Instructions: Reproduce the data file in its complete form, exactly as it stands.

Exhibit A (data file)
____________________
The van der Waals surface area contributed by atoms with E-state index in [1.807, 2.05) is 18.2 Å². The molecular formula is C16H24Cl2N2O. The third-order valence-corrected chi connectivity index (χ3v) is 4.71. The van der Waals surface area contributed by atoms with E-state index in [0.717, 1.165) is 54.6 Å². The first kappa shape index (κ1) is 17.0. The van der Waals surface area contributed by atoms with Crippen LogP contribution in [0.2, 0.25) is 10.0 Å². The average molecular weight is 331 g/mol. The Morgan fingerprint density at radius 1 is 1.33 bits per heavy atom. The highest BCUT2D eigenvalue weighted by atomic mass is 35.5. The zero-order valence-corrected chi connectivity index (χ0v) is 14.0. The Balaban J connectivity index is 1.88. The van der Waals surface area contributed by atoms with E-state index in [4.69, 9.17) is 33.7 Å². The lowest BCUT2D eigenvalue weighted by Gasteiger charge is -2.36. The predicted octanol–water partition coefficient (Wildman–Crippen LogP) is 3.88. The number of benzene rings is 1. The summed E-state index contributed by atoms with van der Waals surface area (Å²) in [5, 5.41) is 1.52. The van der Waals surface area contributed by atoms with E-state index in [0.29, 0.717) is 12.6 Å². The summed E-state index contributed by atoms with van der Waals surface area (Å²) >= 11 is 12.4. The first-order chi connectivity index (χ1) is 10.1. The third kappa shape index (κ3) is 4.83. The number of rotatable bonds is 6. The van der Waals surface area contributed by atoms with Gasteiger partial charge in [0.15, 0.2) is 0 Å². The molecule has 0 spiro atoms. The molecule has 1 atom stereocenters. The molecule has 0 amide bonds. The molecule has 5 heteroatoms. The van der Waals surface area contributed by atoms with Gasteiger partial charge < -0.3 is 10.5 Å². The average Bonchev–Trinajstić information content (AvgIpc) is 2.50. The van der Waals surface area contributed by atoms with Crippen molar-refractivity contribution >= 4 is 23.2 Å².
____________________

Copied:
The van der Waals surface area contributed by atoms with E-state index in [1.807, 2.05) is 18.2 Å². The molecular formula is C16H24Cl2N2O. The third-order valence-corrected chi connectivity index (χ3v) is 4.71. The van der Waals surface area contributed by atoms with E-state index in [0.717, 1.165) is 54.6 Å². The first kappa shape index (κ1) is 17.0. The van der Waals surface area contributed by atoms with Crippen LogP contribution in [0.2, 0.25) is 10.0 Å². The average molecular weight is 331 g/mol. The Morgan fingerprint density at radius 1 is 1.33 bits per heavy atom. The highest BCUT2D eigenvalue weighted by atomic mass is 35.5. The zero-order valence-corrected chi connectivity index (χ0v) is 14.0. The Balaban J connectivity index is 1.88. The van der Waals surface area contributed by atoms with E-state index in [4.69, 9.17) is 33.7 Å². The lowest BCUT2D eigenvalue weighted by Gasteiger charge is -2.36. The predicted octanol–water partition coefficient (Wildman–Crippen LogP) is 3.88. The number of benzene rings is 1. The summed E-state index contributed by atoms with van der Waals surface area (Å²) in [5, 5.41) is 1.52. The van der Waals surface area contributed by atoms with E-state index in [0.29, 0.717) is 12.6 Å². The summed E-state index contributed by atoms with van der Waals surface area (Å²) >= 11 is 12.4. The first-order chi connectivity index (χ1) is 10.1. The third kappa shape index (κ3) is 4.83. The number of rotatable bonds is 6. The van der Waals surface area contributed by atoms with Gasteiger partial charge in [0.15, 0.2) is 0 Å². The molecule has 0 spiro atoms. The molecule has 1 atom stereocenters. The molecule has 0 amide bonds. The molecule has 5 heteroatoms. The van der Waals surface area contributed by atoms with Gasteiger partial charge < -0.3 is 10.5 Å². The average Bonchev–Trinajstić information content (AvgIpc) is 2.50. The van der Waals surface area contributed by atoms with Crippen molar-refractivity contribution >= 4 is 23.2 Å².